Tessa Permar stood below the stage at the Performing Arts Center, with the cast of Hair above her. Opening night was just a little more than a week away and the director had work to do.

"Let the sun shine. Let the sun shine in." — Jeanna Shepard

“Okay, team, this is looking a little too High School Musical,” she said. “Remember, you are about to stage a serious protest!”

The cast, made up of college and high school kids, giggled for a moment and then refocused as they got back into character, transporting themselves to a different era, one of protests and war and a new consciousness.

Safiya Harris led the way, belting out “This is the dawning of the Age of Aquariusssss,” and the 1960s came alive again.

Hair opened on Broadway in 1968, highlighting the youth counterculture of the time. The play was controversial as the characters protested the war in Vietnam, mocked the American flag and LBJ. It was also a huge hit. The teen “tribe” lived on the streets, slept in New York city’s parks, and spent their days in foggy highs — dancing, singing and doing every drug their conservative parents hated. It struck a chord with nearly everyone.

Cam Cote won't cut his hair. — Jeanne Shepard

Last summer, a group of students at MVRHS decided to do a summer musical. The result was Spring Awakening. Sam Permar, a senior at the time, acted in the play, his mother, Jane Dreeben, took on the role of producer, Tessa Permar was the choreographer and Michele Ortlip-Sommers was the director. The show was a success and so they decided to do another one this summer.

The group chose Hair for this year because they felt many of the issues from back then — justice versus discrimination, war versus peace, equality, minorities versus majorities and the feeling of disillusionment among youth — remain strong today, and because social media delivers these messages and opinions from all sides of the spectrum constantly.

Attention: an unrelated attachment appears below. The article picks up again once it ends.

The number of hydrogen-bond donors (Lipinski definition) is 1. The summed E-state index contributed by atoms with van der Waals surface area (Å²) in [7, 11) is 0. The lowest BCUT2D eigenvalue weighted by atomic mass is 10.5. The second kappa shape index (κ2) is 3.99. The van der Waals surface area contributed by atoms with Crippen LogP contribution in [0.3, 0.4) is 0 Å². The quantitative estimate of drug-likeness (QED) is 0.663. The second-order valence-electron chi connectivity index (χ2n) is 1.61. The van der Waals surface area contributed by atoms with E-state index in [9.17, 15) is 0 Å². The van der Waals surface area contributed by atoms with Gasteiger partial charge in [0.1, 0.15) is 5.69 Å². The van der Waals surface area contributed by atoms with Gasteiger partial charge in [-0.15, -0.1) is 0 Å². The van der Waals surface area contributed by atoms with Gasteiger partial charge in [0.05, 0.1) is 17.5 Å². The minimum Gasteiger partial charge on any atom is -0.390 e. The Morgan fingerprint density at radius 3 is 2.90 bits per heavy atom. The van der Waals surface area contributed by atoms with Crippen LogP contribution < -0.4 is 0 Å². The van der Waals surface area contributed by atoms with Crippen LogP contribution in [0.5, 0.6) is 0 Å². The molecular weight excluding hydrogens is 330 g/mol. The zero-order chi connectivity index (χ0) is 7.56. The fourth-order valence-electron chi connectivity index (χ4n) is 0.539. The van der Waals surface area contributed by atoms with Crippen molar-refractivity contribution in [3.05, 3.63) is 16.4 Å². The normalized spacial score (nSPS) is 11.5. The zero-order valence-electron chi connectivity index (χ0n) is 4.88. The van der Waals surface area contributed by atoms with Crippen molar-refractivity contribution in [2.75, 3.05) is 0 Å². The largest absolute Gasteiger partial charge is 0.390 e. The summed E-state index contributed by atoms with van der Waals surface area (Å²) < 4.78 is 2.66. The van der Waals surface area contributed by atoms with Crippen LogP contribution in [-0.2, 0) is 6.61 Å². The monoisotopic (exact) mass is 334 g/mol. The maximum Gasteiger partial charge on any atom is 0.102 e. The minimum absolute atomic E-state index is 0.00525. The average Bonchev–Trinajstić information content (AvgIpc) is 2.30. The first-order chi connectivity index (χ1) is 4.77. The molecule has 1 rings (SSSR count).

“We wanted to foster dialogue between generations,” Ms. Permar explained.

Tessa Permar graduated from Vassar College this year and always loved the performing arts. She attended MVRHS and danced her way through high school. She continued to pursue the theatre in college through dancing, acting and directing.

Two of her cast members currently attend NYU, three are at Carnegie Mellon University, and the rest are in high school. But all are incredibly talented.

The group chose to perform Hair to foster dialogue between generations. — Jeanna Shepard

“About two-thirds are Islanders, one-third not,” said the play’s producer Jane Dreeben. “The college kids have tons of experience, but the Island kids totally keep up.”

Musical direction is by Eric Johnson and George Luton, and choreography is by Sandy Stone.

The group started practicing all together in July, and have worked everyday except Fridays ever since — despite holding down day jobs. The kids have been consistently enthusiastic, Ms. Dreeben said, and they are completely committed. The show is a benefit for Vineyard House, a sober living facility on the Island. The group felt supporting Vineyard House was fitting in part because of how the play deals with substance abuse. The show does not advocate for the use of drugs, Ms. Dreeben said. “We are showing what actually happens.”

Through their performances, the cast and crew hope to not only entertain their audiences, but also educate them on the recurring issues, both individually and societally, that every new generation of teenagers face.

Hair will be performed at the Performing Arts Center at the Martha’s Vineyard Regional High School on August 6, 7, 8 and 9, all shows beginning at 8 p.m. Tickets are $20.